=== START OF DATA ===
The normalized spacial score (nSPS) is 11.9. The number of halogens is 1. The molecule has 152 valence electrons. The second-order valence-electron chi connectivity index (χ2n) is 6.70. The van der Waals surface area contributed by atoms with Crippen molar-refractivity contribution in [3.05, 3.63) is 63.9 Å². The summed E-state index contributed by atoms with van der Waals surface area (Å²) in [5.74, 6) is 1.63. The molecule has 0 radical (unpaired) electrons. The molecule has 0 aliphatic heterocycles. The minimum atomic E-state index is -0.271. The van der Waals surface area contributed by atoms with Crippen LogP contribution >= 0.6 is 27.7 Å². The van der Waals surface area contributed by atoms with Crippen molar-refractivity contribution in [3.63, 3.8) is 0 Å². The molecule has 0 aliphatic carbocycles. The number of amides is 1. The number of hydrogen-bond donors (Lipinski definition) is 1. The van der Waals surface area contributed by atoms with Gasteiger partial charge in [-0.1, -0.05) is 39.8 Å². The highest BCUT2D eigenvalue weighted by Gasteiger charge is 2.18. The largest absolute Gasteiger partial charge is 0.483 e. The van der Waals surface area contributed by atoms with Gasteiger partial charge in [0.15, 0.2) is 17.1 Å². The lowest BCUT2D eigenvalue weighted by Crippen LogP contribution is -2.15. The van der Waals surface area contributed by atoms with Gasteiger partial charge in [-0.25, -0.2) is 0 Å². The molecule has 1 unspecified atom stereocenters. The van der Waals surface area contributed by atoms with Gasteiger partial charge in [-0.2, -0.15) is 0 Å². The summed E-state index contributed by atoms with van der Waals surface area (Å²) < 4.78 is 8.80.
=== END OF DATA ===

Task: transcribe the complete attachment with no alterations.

The normalized spacial score (nSPS) is 11.9. The number of halogens is 1. The molecule has 152 valence electrons. The second-order valence-electron chi connectivity index (χ2n) is 6.70. The van der Waals surface area contributed by atoms with Crippen molar-refractivity contribution in [3.05, 3.63) is 63.9 Å². The summed E-state index contributed by atoms with van der Waals surface area (Å²) in [5.74, 6) is 1.63. The molecule has 0 radical (unpaired) electrons. The molecule has 0 aliphatic heterocycles. The minimum atomic E-state index is -0.271. The van der Waals surface area contributed by atoms with Crippen LogP contribution >= 0.6 is 27.7 Å². The van der Waals surface area contributed by atoms with Crippen molar-refractivity contribution in [3.63, 3.8) is 0 Å². The molecule has 0 aliphatic carbocycles. The number of amides is 1. The number of hydrogen-bond donors (Lipinski definition) is 1. The van der Waals surface area contributed by atoms with Gasteiger partial charge in [-0.1, -0.05) is 39.8 Å². The highest BCUT2D eigenvalue weighted by Gasteiger charge is 2.18. The largest absolute Gasteiger partial charge is 0.483 e. The van der Waals surface area contributed by atoms with Gasteiger partial charge in [0.15, 0.2) is 17.1 Å². The lowest BCUT2D eigenvalue weighted by Crippen LogP contribution is -2.15. The van der Waals surface area contributed by atoms with Gasteiger partial charge in [-0.25, -0.2) is 0 Å². The molecule has 1 unspecified atom stereocenters. The van der Waals surface area contributed by atoms with Gasteiger partial charge in [-0.2, -0.15) is 0 Å². The summed E-state index contributed by atoms with van der Waals surface area (Å²) < 4.78 is 8.80.